Documentation of traditional knowledge about wild medicinal plants of moist temperate Himalayas in Pakistan

Authors

Abstract

The moist temperate Himalayas, as one of the major ecological zone of Pakistan, deserve specific attention to the conservation of environment and the sustainable development of natural resources. During the last hundred years, the area has been subjected to major structural changes leading to a decrease of about fifty per cent of the potential forest area. The decrease in forest cover, combined with major changes in community structure has been responsible for the decline of indigenous medicinal plants resources and their traditional knowledge also. Ayubia National Park has been identified as one of the priority area to be focused for medicinal plant conservation.
The study was aimed to analyze traditional knowledge including local names, general distribution, flowering period, part used, medicinal and other uses, market values and taxonomic diversity of the medicinal plant of the area
The field surveys were conducted by adopting predefined questionnaires through guided and transect walks. The market oriented indigenous species have been subjected through IUCN criterion for evaluation of their conservation status.
Traditional knowledge about 117 indigenous medicinal plants (including 8 cultivated ones) have been collected from 140 informants. Women followed by children have been identified as the principle gatherers of medicinal plants. About 44 species were found to be market oriented. According to this criterion, eleven species including two trees (Juglans regia, Taxus wallichiana), one shrub (Berberis lycium) and eight herbaceous species (Asparagus adscendens, Atropa acuminata, Colchicum luteum, Dioscorea deltoidea, Podophyllum hexandrum, Rheum australe, Saussurea costus and Valeriana jatamansi) have been found as endangered.
It has been concluded that Traditional knowledge in Moist Temperate Himalayas of Pakistan is under threat of being lost. Availability of cultivated land is quite less, the establishment of botanical gardens, home gardens or kitchen gardens may be the best ex situ conservation strategy, which can be adopted for sustainable utilization of medicinal plants. While clearly defined land tenure system and community participation in park management will be the best in situ conservation measure for adoptation.

Iranian Journal of Pharmaceutical Research (2004): Supplement 2

Iranian Journal of Pharmaceutical Research (2004): Supplement 2: 32-32
Poster Presentations
/Traditional Medicine

2nd International Congress on Traditional Medicine and Materia Medica
October 4-7, 2004, Tehran, Iran

91

Documentation of traditional knowledge about wild medicinal plants of moist temperate Himalayas in Pakistan

Shinwari Muhammad I., Shinwari Maryum I

Pakistan Museum of Natural History, Pakistan Science Foundation, Islamabad, Pakistan

The moist temperate Himalayas, as one of the major ecological zone of Pakistan, deserve specific attention to the conservation of environment and the sustainable development of natural resources. During the last hundred years, the area has been subjected to major structural changes leading to a decrease of about fifty per cent of the potential forest area. The decrease in forest cover, combined with major changes in community structure has been responsible for the decline of indigenous medicinal plants resources and their traditional knowledge also. Ayubia National Park has been identified as one of the priority area to be focused for medicinal plant conservation.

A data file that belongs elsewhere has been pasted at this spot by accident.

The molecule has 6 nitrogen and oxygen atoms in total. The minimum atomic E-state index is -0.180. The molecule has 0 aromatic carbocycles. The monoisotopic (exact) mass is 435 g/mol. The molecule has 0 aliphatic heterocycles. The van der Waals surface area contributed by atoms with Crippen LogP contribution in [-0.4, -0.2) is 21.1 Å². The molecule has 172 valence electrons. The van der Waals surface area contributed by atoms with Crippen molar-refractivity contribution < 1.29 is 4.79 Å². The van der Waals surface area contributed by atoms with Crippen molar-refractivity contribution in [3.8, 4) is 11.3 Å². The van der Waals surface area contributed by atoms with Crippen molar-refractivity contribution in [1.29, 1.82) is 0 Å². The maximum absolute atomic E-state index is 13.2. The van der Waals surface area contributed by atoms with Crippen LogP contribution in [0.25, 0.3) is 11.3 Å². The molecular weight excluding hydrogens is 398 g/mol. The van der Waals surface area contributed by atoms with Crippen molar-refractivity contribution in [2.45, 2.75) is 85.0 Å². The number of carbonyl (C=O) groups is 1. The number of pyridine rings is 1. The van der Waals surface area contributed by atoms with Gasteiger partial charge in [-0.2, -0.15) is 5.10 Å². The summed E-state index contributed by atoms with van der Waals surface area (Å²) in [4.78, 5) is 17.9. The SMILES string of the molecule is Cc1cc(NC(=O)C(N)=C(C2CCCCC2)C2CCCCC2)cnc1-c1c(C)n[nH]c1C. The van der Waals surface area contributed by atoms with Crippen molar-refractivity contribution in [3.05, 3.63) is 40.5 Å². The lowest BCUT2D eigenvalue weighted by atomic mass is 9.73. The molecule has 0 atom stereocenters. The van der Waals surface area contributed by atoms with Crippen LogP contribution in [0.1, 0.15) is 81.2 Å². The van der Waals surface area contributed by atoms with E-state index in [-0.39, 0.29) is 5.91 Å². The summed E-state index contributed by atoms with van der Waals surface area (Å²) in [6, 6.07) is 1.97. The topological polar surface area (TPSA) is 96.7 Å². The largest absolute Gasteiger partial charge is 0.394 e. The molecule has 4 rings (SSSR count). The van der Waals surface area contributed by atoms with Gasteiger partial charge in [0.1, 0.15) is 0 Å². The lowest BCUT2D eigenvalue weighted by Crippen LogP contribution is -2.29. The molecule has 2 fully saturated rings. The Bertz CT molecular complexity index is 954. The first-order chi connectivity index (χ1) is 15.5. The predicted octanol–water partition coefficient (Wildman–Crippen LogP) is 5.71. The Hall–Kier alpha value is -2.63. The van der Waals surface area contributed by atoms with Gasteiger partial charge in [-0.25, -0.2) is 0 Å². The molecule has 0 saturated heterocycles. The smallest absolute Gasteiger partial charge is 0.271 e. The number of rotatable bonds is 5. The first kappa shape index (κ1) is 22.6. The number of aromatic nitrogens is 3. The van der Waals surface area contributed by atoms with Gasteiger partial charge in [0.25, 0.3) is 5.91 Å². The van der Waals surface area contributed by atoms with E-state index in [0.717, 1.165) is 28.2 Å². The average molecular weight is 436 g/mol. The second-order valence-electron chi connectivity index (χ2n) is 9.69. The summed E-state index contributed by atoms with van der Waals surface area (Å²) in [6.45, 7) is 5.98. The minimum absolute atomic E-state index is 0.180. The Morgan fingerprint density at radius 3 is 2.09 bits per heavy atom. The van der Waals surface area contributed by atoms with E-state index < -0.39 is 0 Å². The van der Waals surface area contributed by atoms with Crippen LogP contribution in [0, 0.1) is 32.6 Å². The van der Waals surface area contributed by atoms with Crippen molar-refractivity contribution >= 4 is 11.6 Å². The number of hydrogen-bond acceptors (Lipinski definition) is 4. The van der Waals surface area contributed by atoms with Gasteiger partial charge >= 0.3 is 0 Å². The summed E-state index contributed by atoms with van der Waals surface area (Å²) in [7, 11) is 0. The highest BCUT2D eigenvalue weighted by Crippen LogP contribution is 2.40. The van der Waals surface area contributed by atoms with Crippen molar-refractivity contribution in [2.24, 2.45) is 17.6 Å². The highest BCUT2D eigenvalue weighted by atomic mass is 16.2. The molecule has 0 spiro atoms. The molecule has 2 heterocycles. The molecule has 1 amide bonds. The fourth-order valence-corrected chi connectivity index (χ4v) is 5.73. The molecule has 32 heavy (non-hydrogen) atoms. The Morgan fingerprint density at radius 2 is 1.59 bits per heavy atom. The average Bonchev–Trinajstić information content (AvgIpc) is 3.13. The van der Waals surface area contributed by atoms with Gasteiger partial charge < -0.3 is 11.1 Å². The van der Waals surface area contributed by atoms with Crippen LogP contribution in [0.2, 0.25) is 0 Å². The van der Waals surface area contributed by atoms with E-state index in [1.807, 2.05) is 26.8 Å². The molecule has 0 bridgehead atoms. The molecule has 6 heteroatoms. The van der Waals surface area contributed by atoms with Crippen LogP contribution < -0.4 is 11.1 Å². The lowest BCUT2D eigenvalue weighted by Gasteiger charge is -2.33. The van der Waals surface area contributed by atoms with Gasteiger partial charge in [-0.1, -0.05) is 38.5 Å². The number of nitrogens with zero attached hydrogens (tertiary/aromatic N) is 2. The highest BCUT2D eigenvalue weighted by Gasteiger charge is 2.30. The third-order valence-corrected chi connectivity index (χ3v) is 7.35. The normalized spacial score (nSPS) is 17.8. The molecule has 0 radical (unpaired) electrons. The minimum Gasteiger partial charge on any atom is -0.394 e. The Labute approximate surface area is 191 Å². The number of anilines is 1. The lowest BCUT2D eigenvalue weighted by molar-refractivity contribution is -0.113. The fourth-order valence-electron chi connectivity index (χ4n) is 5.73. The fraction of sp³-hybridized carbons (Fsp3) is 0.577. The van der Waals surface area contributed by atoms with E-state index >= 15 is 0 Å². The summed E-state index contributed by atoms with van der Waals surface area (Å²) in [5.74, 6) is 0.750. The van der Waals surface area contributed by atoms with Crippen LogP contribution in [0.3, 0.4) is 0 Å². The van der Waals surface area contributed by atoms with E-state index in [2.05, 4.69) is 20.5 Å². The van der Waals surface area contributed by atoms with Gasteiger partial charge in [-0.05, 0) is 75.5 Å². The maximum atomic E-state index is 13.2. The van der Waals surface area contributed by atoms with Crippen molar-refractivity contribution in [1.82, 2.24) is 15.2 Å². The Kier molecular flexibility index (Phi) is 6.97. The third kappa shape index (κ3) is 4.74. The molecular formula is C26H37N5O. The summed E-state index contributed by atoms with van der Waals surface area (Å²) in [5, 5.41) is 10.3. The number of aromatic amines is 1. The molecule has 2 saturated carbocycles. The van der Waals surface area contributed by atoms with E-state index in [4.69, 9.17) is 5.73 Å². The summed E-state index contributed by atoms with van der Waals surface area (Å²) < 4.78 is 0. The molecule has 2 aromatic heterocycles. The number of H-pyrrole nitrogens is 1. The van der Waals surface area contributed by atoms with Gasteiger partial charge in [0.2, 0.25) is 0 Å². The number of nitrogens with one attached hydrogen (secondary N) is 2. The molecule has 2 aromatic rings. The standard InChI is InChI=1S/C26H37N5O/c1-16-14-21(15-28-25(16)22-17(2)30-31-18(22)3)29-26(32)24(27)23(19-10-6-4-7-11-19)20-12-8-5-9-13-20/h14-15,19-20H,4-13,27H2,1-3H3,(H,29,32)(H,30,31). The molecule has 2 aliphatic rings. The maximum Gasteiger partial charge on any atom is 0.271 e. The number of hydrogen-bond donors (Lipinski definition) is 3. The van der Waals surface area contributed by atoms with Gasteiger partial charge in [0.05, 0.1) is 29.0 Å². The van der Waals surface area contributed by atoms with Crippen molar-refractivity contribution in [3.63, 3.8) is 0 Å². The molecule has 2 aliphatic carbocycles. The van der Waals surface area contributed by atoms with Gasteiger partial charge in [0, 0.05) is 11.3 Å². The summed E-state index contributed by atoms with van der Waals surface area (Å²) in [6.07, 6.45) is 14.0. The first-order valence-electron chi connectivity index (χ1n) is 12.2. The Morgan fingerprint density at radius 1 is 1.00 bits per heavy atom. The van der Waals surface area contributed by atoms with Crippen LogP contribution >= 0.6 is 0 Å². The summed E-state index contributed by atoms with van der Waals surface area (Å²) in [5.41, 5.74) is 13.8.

The study was aimed to analyze traditional knowledge including local names, general distribution, flowering period, part used, medicinal and other uses, market values and taxonomic diversity of the medicinal plant of the area

The field surveys were conducted by adopting predefined questionnaires through guided and transect walks. The market oriented indigenous species have been subjected through IUCN criterion for evaluation of their conservation status.

Traditional knowledge about 117 indigenous medicinal plants (including 8 cultivated ones) have been collected from 140 informants. Women followed by children have been identified as the principle gatherers of medicinal plants. About 44 species were found to be market oriented. According to this criterion, eleven species including two trees (Juglans regia, Taxus wallichiana), one shrub (Berberis lycium) and eight herbaceous species (Asparagus adscendens, Atropa acuminata, Colchicum luteum, Dioscorea deltoidea, Podophyllum hexandrum, Rheum australe, Saussurea costus and Valeriana jatamansi) have been found as endangered.

It has been concluded that Traditional knowledge in Moist Temperate Himalayas of Pakistan is under threat of being lost. Availability of cultivated land is quite less, the establishment of botanical gardens, home gardens or kitchen gardens may be the best ex situ conservation strategy, which can be adopted for sustainable utilization of medicinal plants. While clearly defined land tenure system and community participation in park management will be the best in situ conservation measure for adoptation.

Presenting Author: Shinwari, M.I. mishinwari@yahoo.com